How Congress can improve laws on land conservation

With summer coming to a close, Americans will soon be renewing the traditions of autumn. Fall is my absolute favorite season for outdoor recreation. It is well known that spending time outside provides so many benefits for our health and general well-being while allowing us to respect social distancing guidelines.

Thankfully Congress has already taken action this year that will ensure more land is saved from development and available for recreational pursuits, but more remains to be done. Specifically, in July, Congress passed the Great American Outdoors Act with bipartisan support, fully funding the Land and Water Conservation Fund. This provides federal agencies and state and local governments with the resources they need to protect valuable natural habitats and keep them open to the public. This was a win for all Americans who want to see more land conserved in its natural state.

Although the federal, state and local governments have a critical role to play when it comes to preserving open spaces for current and future generations, the private sector is equally important. Given that most land in the United States is privately owned, Congress should also do as much as possible to encourage private land conservation.

One critical tool designed to encourage private land conservation is the tax deduction available to those who protect their land through conservation easements — restrictions that run with the land forever protecting it from development. Many private landowners who want to conserve their land face a difficult choice. On the one hand is their desire to protect natural habitats, open spaces or working lands for their children and future generations. On the other hand, placing a conservation easement on their property impairs its value and is too often a serious financial burden that most simply cannot afford.

Congress recognized this dilemma when it first created the tax incentive for private land conservation more than 40 years ago. Since then the tax incentive has been updated by Congress to encourage more Americans to participate in land conservation.

The most recent example came in 2015 when Congress made permanent the enhanced tax incentive, increasing the value of the deduction for donations, called Section 170(h). By increasing the value of the tax benefit permanently, Congress intended to encourage more conservation by more Americans. And it worked — there are currently more than 50 million acres nationwide protected by conservation easements.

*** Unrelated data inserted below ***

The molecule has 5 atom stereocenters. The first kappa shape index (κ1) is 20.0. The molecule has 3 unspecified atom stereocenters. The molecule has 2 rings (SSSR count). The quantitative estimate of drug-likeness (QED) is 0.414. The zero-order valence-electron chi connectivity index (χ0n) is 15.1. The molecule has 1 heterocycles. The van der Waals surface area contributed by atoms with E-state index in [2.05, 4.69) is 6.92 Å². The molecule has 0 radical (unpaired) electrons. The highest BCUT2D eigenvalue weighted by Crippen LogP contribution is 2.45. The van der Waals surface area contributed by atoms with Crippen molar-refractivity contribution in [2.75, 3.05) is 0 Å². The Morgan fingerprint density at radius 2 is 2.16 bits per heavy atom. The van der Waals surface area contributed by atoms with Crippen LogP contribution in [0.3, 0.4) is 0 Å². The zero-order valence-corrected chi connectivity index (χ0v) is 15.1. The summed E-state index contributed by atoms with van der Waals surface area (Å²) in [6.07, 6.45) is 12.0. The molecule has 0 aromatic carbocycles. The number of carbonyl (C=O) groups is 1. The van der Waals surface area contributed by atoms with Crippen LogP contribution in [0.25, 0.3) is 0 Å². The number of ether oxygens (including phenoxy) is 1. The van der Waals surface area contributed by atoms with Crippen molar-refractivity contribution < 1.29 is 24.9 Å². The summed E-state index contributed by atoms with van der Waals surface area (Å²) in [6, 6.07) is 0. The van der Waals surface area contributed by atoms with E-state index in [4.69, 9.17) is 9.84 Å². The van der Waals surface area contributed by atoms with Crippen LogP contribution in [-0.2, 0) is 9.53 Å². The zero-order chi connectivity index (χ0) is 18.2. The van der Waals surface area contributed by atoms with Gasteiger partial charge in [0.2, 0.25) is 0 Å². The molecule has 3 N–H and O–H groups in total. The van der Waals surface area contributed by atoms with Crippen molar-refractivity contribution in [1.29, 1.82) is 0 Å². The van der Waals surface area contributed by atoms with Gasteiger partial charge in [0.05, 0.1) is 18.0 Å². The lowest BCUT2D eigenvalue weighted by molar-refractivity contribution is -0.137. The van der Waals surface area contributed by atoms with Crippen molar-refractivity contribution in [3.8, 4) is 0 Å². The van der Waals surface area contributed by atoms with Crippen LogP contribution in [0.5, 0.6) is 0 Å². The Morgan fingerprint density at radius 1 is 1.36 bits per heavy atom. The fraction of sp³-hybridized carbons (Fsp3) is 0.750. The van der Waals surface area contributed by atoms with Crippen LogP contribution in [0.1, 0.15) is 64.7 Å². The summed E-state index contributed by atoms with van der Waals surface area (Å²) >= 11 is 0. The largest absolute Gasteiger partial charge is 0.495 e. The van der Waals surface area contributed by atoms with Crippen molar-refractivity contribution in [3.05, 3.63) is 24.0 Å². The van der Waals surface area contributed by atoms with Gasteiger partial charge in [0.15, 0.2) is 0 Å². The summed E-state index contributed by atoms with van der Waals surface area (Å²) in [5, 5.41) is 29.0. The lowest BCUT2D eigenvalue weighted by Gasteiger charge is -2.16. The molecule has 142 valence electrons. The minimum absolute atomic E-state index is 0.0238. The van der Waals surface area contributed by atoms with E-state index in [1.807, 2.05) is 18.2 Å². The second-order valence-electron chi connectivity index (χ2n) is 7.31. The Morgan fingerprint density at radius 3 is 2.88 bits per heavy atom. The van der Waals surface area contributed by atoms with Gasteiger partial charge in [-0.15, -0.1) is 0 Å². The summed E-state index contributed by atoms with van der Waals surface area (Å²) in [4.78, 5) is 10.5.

When a landowner wants to conserve land and take advantage of the tax incentive, one of the first things they do is hire a qualified appraiser to assess the value of the donation. Typically, this is calculated by comparing the value of the land prior to the conservation easement and then after, keeping in mind the property’s “highest and best use.”

For over a year, the U.S. Senate Finance Committee has been reviewing this tax incentive over concerns about potential abuse. Last month the committee concluded its review, finding that improvements should be made to the tax incentive and identifying valuation of donations as the major source of concern. The next step should be for Congress to take action to address valuation concerns. In addition, Congress should provide greater clarity on the conservation easement rules so landowners won’t risk loss of deductions because of easement drafting issues. Recently the IRS has been challenging a once-standard easement clause and denying easement deductions in dozens of cases.

The Land Trust Alliance’s (LTA) 2020 Policy Agenda notes that “the IRS continues to focus on innocent donor documentation mistakes.” While the LTA has called on the IRS to crack down on some conservation easements, it has only recently recognized the importance of reining in the IRS approach to conservation easements. I appreciate that LTA now acknowledges that there is far too much uncertainty in this space and that important conservation easements are being needlessly challenged.

Fortunately, there are common sense ways for Congress to address valuation issues without limiting the ability of Americans to conserve land. Congress should put in place reforms that strengthen appraisal standards. This could include requiring proper vetting of all appraisers and mandating that any appraiser working on a conservation easement must have taken a specific educational course on conservation easement appraisals.

In addition, appraisals should be independently verified. This could include hiring a second appraiser to review the initial assessment. As the National Taxpayers Union has noted in the past, an IRS easement valuation advisory panel could also be useful to help resolve audit disputes.

With a few straightforward improvements such as these focused on the issue of valuation and appraisal, the system can be improved, Americans can have the clarity they deserve, and regulators will have bright lines to follow. What should not be done is anything that would limit the ability of landowners to conserve land.

Now is the time for Congress to get back to work and build on earlier progress. Our natural resources are important, and American citizens want to help protect them. Congress should help them.

Robert Ramsay is a lifelong conservationist and is the president of the Partnership for Conservation (

Tags Conservation Conservation easement

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